- Origins of the Cold War
- The GI Bill
- African Americans, women, and the GI Bill
- The baby boom
- The growth of suburbia
- The dark side of suburbia
- Start of the Cold War - The Yalta Conference and containment
- Start of the Cold War - The Truman Doctrine and the Marshall Plan
- Start of the Cold War - The Berlin airlift and the creation of NATO
- The postwar era, 1945-1950
Female and minority veterans faced difficulties accessing their GI Bill benefits.
- African Americans and women were entitled to the same benefits as white men under the GI Bill, but often faced difficulty trying to claim their benefits due to discrimination.
- Those who did manage to get benefits were often steered towards training for menial jobs.
- The frustration of African American veterans barred from participating in the postwar economic boom became a major motivating factor in the Civil Rights Movement.
African Americans, women, and the GI Bill
Though the GI Bill itself did not bar female or African American veterans from enjoying its benefits, discrimination at the structural level often limited the GI Bill's benefits to white men. Though the program was federally funded, its implementation was directed at the state and local level by the Veterans Administration (VA), which was almost entirely white and closely affiliated with the pro-segregation American Legion. VA job counselors frequently steered African American veterans who applied for tuition benefits towards vocational training instead of university courses. In some cases, black applicants were told that they needed no further education, since the job market had no place for blacks as skilled workers--only as menial laborers.
Even if African American veterans could attain GI Bill tuition money, it was far from certain that they could surmount entrenched prejudice and segregation at the university level to complete their educations. Many colleges had either stated or implied caps on the number of black students they would admit. Weary after enduring the insults of the segregated military, most black veterans elected to attend Historically Black Colleges and Universities (HBCUs) when possible, even if it meant waiting a year or more to matriculate due to overcrowding. HBCUs were few and far between in the north, however, so black veterans above the Mason-Dixon line had even fewer opportunities to pursue higher education.
Furthermore, even though African Americans were entitled, in principle, to the same loan guaranties as whites, they faced serious barriers to home ownership. Many banks refused to loan money to blacks, federal guaranty or not. Suburban neighborhoods often boasted of restrictive covenants that banned African American families from purchasing homes in their subdivisions. As more and more white families moved to the white-picket-fenced suburbs characteristic of 1950s America, black citizens were confined to decaying inner cities.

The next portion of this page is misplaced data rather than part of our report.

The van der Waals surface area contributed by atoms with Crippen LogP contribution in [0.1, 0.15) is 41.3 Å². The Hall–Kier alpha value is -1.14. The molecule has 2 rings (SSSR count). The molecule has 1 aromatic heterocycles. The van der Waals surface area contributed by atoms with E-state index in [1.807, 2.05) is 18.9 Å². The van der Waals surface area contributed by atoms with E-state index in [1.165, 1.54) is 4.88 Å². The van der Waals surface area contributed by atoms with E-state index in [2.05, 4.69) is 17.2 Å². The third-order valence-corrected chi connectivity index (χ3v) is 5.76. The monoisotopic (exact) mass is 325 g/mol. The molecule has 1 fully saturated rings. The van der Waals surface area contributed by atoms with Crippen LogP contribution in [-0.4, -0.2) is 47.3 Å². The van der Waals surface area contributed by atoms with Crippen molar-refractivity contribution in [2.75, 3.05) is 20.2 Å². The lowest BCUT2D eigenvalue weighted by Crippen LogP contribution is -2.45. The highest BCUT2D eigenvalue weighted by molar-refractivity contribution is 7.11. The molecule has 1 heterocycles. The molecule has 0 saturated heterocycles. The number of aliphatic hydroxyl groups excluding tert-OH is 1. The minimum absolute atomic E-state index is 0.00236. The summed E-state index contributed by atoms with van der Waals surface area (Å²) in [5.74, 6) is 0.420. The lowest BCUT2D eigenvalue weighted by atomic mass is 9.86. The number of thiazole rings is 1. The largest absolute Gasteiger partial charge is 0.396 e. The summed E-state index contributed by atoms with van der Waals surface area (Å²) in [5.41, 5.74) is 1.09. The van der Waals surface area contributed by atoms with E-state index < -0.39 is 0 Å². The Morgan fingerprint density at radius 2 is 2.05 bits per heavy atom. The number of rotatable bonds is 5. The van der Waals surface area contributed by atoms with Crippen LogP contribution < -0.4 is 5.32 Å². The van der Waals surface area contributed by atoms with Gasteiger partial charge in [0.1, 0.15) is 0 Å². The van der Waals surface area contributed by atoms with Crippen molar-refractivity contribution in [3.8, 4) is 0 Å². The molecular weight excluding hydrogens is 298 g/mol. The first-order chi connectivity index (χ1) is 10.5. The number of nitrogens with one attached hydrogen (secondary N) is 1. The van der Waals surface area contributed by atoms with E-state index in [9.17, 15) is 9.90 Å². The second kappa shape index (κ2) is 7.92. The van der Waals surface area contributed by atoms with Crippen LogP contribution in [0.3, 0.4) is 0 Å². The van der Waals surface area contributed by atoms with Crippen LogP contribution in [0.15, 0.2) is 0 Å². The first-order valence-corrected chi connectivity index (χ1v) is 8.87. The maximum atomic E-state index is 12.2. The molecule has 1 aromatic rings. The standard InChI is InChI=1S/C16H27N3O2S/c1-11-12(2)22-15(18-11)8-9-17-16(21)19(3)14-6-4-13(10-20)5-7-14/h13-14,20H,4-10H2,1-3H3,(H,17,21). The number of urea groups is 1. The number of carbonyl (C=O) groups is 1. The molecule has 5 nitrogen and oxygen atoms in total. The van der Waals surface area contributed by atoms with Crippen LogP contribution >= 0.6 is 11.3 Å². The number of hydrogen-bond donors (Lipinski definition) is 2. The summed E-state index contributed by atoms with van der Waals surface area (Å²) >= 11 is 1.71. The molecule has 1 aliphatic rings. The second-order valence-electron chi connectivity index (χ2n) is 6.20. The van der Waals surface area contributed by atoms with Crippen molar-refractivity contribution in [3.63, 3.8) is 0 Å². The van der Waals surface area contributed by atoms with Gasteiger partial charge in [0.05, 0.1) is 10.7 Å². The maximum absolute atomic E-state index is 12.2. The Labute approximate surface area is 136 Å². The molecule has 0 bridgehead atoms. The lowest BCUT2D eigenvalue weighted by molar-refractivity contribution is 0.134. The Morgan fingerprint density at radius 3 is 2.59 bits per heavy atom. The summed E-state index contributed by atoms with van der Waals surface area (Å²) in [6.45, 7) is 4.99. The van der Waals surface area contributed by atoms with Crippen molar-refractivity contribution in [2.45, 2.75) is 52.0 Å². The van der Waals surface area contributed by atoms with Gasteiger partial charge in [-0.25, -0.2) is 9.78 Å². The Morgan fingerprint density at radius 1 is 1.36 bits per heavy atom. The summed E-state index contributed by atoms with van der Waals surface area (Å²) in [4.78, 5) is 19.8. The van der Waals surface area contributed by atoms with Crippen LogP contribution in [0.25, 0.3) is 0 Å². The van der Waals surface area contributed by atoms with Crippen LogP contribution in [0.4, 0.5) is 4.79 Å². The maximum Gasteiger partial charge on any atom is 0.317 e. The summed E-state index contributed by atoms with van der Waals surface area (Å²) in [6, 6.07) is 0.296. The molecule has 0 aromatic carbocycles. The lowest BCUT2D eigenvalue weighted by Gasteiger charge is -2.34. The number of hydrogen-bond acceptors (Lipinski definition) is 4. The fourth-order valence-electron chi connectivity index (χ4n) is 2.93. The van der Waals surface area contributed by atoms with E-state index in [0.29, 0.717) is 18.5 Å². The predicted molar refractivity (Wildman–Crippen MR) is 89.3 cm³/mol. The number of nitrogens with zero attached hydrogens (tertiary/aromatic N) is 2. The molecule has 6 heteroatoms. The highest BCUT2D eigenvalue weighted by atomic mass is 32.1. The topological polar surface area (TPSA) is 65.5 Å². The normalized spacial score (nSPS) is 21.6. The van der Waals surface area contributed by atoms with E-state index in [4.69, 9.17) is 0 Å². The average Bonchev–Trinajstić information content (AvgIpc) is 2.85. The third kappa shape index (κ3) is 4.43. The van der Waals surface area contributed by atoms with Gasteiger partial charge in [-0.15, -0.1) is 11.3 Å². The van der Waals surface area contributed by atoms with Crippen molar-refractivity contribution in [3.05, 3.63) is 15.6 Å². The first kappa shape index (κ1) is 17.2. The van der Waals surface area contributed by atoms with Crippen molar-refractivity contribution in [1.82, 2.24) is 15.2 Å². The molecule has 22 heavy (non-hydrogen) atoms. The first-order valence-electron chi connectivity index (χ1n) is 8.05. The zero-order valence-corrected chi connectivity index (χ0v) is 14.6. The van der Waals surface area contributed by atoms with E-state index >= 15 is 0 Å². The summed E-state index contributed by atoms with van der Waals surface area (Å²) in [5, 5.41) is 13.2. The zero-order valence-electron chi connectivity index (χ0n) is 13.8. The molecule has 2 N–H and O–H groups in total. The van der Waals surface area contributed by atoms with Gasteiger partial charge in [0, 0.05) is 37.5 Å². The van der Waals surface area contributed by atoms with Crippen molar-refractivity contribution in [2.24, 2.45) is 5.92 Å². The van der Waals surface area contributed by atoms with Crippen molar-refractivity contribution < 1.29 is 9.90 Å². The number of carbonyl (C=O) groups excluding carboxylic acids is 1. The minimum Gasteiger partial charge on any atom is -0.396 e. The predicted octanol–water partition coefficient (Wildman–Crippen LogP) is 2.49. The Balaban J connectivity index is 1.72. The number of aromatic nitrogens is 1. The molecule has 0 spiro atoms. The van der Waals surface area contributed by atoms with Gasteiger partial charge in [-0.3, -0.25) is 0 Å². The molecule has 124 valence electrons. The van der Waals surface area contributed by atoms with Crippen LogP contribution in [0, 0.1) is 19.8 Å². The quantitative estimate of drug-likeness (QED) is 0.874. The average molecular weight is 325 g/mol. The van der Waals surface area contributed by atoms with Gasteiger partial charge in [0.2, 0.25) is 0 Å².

Women also took advantage of the GI Bill. Over 332,000 woman veterans were eligible for benefits. Although only about 65,000 female veterans attended college at Uncle Sam's expense, a higher percentage of them opted for university education (as opposed to vocational training) than men. This stemmed in part from the selectivity of the women's branches of the armed services, which--being volunteer organizations--could afford to limit their ranks to the highly-trained and -educated. One university dean estimated that 70% of woman veterans were prepared for college.
Women's experiences varied. Many were not informed that they were eligible for the GI Bill during their demobilization process or faced hostility when trying to take advantage of the program. But the GI Bill also gave unprecedented support to women who never could have afforded to attend school without government support. Many trained in traditionally-female occupations such as nursing and teaching, while a few went into the professions to work as lawyers or architects. Despite these gains, fewer women during this time period received college degrees overall because colleges limited female enrollment in order to make space for male veterans.
The GI Bill's legacy
The GI Bill, as a last gasp of the New Deal, demonstrated a growing sense that the US government was obligated to protect the rights of Americans, including the right to work and education as compensation for military service.
The GI Bill was also key in creating the affluent American society of the 1950s and 1960s. But the uneven distribution of its benefits would have ramifications for years to come. Chief among these was the growing resentment of African Americans to being shut out of schools, neighborhoods, and entire economic brackets as the postwar boom stopped at the color line. Their frustration would soon erupt into the modern Civil Rights Movement.
What do you think?
Why would some historians regard the GI Bill as a "success" and why would others regard it as a failure?